Penn South Classes Tone the Body, Sharpen the Mind
BY SCOTT STIFFLER | They may not be feeling the burn, but they’re definitely seeing an improvement in strength, coordination and mobility.
Open to residents and neighbors alike, the high-energy, low-impact classes offered at the Penn South Senior Center are designed to get those 55 and over up from their chairs, out of the apartment and, depending on your situation, back into a seat.
FITNESS WITH IVY
Sitting down doesn’t mean turning into an object at rest. Those who take “Fitness with Ivy” are in for 45 minutes of pure motion. In this room, chairs are for exercise. There are no tables for playing cards, no chips for snacking and no TV to watch. The only source of entertainment is the good humor that flows back and forth, from instructor to students, as the group moves to music that’s as mildly risqué as their friendly interchanges.
On a recent Wednesday afternoon, “Makin’ Whoopee” and “Just a Gigolo” were among the mix tape selections that accompanied Ivy Volkowitz’s call to action.
“Knee raises. March it out. Separate your feet. Tap, tap, tap. Yeah. And the arms! Now, jumping jacks,” she said, demonstrating a standard and a modified version. After that, it was time for some boxing. “Punch, now pivot,” she said, as the students went through their “Rocky” paces — some with hourglass dumbbell weights, some with chairs in front of them for support and some displaying expert form as the routine ended with a series of quick uppercuts. In Ivy’s class, all the moves are designed to meet you at your own comfort level, even as the instructor challenges you to do those final few repetitions.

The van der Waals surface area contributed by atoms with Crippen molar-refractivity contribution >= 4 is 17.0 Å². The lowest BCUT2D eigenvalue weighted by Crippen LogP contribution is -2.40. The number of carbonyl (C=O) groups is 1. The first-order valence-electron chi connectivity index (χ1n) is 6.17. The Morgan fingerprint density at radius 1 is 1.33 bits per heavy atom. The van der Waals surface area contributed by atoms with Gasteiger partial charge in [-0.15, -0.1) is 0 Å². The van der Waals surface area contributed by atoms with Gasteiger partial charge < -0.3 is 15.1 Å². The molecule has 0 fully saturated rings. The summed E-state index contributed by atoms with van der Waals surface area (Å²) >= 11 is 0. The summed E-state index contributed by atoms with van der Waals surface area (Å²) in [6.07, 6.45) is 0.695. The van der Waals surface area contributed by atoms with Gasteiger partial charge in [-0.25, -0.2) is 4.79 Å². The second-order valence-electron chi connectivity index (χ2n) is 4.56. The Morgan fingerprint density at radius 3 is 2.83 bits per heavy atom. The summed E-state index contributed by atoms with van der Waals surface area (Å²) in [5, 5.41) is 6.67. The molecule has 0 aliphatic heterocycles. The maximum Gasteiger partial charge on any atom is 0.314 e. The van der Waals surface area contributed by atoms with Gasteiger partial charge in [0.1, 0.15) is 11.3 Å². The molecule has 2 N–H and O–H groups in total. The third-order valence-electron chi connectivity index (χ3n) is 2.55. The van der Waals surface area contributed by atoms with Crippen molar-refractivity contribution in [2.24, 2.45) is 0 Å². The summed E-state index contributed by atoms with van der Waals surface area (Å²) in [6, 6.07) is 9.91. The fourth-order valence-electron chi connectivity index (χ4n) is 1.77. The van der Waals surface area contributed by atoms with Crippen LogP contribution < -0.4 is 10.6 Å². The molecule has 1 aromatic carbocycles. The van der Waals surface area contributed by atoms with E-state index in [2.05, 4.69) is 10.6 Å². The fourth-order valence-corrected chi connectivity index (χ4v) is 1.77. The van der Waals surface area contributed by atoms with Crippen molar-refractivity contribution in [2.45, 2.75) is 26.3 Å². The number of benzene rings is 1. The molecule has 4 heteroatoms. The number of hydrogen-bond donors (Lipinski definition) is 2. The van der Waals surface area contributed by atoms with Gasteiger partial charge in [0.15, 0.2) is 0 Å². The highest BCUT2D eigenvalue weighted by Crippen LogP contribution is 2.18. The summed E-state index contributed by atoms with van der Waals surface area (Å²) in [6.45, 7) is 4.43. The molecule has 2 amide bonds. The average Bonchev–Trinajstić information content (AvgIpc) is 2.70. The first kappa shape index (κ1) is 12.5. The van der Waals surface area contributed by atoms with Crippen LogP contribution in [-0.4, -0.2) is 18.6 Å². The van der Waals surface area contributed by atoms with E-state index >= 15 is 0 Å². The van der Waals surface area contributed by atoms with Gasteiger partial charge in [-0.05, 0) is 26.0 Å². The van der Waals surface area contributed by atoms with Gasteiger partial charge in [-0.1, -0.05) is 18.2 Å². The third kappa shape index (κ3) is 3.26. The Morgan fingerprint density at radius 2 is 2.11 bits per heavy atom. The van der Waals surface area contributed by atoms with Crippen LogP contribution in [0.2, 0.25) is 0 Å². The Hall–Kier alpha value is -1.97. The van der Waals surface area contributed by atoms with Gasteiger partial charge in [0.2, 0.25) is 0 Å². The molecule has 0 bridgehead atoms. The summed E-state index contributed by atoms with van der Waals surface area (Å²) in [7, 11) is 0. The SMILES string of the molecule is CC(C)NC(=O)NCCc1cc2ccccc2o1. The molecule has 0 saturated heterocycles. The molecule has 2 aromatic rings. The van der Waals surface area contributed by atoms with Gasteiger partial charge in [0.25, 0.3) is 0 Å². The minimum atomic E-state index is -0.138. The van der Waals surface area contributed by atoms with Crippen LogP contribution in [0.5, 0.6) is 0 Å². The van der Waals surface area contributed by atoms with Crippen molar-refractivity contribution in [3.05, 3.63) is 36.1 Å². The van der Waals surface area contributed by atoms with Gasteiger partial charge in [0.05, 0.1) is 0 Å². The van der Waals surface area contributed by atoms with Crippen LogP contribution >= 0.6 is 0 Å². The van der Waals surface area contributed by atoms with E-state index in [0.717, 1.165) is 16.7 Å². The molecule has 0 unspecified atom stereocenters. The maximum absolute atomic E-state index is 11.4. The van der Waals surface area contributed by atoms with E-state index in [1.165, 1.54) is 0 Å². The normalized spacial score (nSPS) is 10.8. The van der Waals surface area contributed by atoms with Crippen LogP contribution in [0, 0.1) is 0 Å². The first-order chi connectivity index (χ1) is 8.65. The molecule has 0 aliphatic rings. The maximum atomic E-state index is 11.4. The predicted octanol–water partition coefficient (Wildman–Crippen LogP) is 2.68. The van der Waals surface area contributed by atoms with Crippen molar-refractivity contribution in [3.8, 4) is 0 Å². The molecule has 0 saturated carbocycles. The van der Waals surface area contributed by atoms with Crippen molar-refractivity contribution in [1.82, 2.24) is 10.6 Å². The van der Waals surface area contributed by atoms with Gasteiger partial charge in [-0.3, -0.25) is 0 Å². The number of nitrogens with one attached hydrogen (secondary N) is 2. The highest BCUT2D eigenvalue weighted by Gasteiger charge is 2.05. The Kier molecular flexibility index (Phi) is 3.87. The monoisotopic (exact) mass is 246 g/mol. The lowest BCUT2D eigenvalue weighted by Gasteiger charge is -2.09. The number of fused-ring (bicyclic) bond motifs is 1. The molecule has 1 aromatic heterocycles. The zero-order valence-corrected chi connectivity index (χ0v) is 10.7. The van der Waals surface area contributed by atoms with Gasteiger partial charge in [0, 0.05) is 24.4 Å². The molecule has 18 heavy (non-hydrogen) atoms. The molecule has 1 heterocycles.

“People come to my class in wheelchairs and walkers,” says Volkowitz. A Penn South resident for 15 years, the 62-year-old certified instructor teaches an All-Level class three times a week, plus a weekly Advanced Level version.
“I have people in my class with Parkinson’s, with polio. I have some with MS. I even have people with dementia,” says Volkowitz. “The All-Level students, they can do the entire class in the chair if they want to. I give options. If you’ve had a stroke and can’t lift one arm, you can use to other arm. But for the Advanced class, we don’t use chairs. We do aerobics and strength training.”
COUPLES (PHYSICAL) THERAPY
Alongside his 83-year-old wife, Bob Stack, 87, has been a regular at Penn South fitness classes for over a decade.
“We know how important exercise is,” said Eunice, in a recent phone interview.
“In my working life,” recalls Bob of his pre-retirement days, “I did a lot of physical labor, but didn’t spend a lot of time on exercises. Truth be told, if it weren’t for Eunice, I probably wouldn’t go. Generally, I’m the only man there — maybe one or two more. But I when I finish that class, I feel better.”
Penn South residents since 2002, the couple attributes their overall good health not just to regular class attendance, but also to eating right. “We know the value of a good diet,” says Eunice, with Bob quickly adding that this wasn’t always the case. “I can remember enjoying steaks by the pound,” he says, “and now, once every eight weeks [“Not even that.” counters Eunice], we have beef. We have chicken once in a while, and seafood regularly — but in much different quantities than we used to. These days, not only do I not want a lot of beef, but when I get it, I’m not all that thrilled.”
“I think once you get on a diet of more salads and more vegetables, that feels right,” says Eunice. “Then you want to exercise and maintain your weight. Ivy has great music and great exercises. It’s a feel-good experience that goes hand in hand with good living — and our living here in Penn South certainly fosters friendship and activity. We’re very fortunate.”
Bob credits Penn South classes with giving them the stamina to hike 50 miles of the 500-mile Camino de Santiago path a few summers ago. “We did it in five days,” he recalls, “and that wouldn’t have been possible without taking part the exercise program.” Good genes probably didn’t hurt, either. “Both of my parents lived a long time, well into their 90s,” says Bob, who made a prediction that seemed to catch his wife pleasantly off-guard. “Eunice and I are planning to hike the entire 500-mille trail for my 90th birthday,” he vowed.